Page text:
The Fed is making new cars something only the wealthy can afford.
On Nov. 2, the Federal Reserve raised interest rates for the fourth time in seven months. The move raises the rate banks charge each other for overnight loans, requiring them to raise interest rates on the loans and credit cards most consumers use to fund big purchases.
The Fed has moved the rate by a total increase of 375 basis points this year — a rate of change not seen since 1981.
Further increases may be coming, but the Fed signaled that they would likely be smaller and further apart.
““With rates expected to go even higher and stay there for at least the duration of 2023, the auto market will become more dependent on cash-rich, higher-income, and higher credit-tier consumers.””
The Fed made the move to try to rein in inflation on the theory that limiting big-ticket purchases will slow the growth of prices in all sectors of the economy. But this isn’t a controlled experiment with no other inputs.
The car market is reeling from two unusual years. Higher interest rates crash into that already-changing market. This collision may result in working people struggling to buy new cars, and automakers aiming their products at the wealthiest buyers.
As Cox Automotive Chief Economist Jonathan Smoke explains, “Living with restrictive rates for more than a few months will have long-term implications for the industry and the country.”
Some buyers squeezed out
“As a result of higher rates, consumers who are most payment sensitive have been falling out of the market,” Smoke says. Subprime and deep subprime loans, he says, are “disappearing.”
Through October, the weighted average auto loan rate across all loan types has increased by 2.8 percentage points to 10.6%. That raises the average car payment by more than 8% due to interest alone — and interest is far from the only thing elevating car payments.
In October, a deep subprime borrower with a credit score under 580 saw an average rate of 18.2% on a new-vehicle loan and 21.8% on a used-vehicle loan.
“No new vehicle being sold today can be financed with rates at that level to produce an affordable payment,” Smoke says.
“Fed rate hikes are making new cars a luxury — now even the lowest price cars are out of reach for many, and automakers are aiming their products at the richest buyers.”
For a household making $50,000 a year, a $400 a month car payment consumes nearly 10% of their gross income.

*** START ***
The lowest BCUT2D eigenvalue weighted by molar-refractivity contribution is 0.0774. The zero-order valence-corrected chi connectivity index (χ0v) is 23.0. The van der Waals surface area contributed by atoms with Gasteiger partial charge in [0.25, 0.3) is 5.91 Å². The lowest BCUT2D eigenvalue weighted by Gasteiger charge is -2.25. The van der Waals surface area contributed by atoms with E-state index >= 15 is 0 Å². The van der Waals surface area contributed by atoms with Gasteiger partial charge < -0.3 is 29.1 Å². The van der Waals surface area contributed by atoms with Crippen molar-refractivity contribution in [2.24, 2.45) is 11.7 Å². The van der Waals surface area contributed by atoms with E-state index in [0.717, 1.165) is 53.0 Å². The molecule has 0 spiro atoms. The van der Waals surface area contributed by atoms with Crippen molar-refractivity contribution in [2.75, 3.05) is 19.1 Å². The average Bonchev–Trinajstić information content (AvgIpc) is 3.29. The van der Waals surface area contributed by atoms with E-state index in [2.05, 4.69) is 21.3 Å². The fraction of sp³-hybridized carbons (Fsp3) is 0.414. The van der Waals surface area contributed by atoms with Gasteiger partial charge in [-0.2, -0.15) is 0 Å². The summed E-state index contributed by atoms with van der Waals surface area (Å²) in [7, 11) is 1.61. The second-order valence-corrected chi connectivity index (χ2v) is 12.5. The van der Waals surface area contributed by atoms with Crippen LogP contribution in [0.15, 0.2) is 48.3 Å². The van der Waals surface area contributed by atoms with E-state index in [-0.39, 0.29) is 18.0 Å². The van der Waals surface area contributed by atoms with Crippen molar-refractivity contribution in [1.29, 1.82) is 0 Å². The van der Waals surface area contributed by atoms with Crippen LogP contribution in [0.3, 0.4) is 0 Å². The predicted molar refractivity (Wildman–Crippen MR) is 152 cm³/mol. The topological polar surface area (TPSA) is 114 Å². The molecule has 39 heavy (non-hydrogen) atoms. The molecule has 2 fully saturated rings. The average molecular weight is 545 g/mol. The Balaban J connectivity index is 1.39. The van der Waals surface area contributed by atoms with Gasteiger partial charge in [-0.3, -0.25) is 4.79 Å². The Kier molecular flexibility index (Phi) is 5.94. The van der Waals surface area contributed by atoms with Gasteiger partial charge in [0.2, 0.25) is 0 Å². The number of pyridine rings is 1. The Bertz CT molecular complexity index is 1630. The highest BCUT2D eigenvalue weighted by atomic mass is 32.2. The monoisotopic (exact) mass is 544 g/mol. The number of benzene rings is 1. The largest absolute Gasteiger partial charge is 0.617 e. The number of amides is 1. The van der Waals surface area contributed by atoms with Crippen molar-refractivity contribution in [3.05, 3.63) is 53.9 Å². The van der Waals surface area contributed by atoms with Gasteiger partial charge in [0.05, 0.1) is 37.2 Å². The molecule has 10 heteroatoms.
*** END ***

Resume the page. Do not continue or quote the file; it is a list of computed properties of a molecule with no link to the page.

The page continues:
The least expensive new car in America for most of 2022 was the Chevy Spark. Factoring in tags, title, and assuming a 10% down payment, a Spark would now cost the average buyer more than $400 a month.
That pushes the least affluent buyers into the used car market. But things aren’t much better there. “In today’s market, subprime buyers are mainly limited to vehicles that are 6-9 years old and with at least 75,000 to more than 120,000 miles,” Smoke says.
Those cars can be expensive to own because they often need constant repair.
Automakers focusing on wealthier buyers
If you were paying close attention, you noticed that we said the Chevy Spark “was” America’s least-expensive new car. Chevrolet recently discontinued the Spark. Hyundai
did the same with its inexpensive Accent.
Cheap cars are disappearing.
“Before the pandemic, the auto industry was already shifting towards more expensive vehicles with a move to more trucks, SUVs, and luxury vehicles at the expense of smaller, more affordable sedans,” Smoke says.
When a microchip shortage left them unable to build as many cars as they’d like, the manufacturers used the chips they could find to produce their most profitable cars — primarily expensive vehicles in expensive configurations.
The Fed’s move, Smoke says, will force automakers to double down on that strategy. “With rates expected to go even higher and stay there for at least the duration of 2023,” he says, “the auto market will become more dependent on cash-rich, higher-income, and higher credit-tier consumers.”
The companies that build our cars will have to “focus on that demand pool” since high earners will be the only buyers able to drive off a dealership lot in something new.
The affordability problem, Smoke says, is “not the Fed’s fault” but “a side effect” of its attempts to control inflation.
But that effect, combined with the microchip crisis, will snowball. “Transportation in the U.S. is heavily dependent on personally owned vehicles. And unfortunately, an increasing share of the population is running out of options for affordable transportation,” he concludes.
This story originally ran on KBB.com.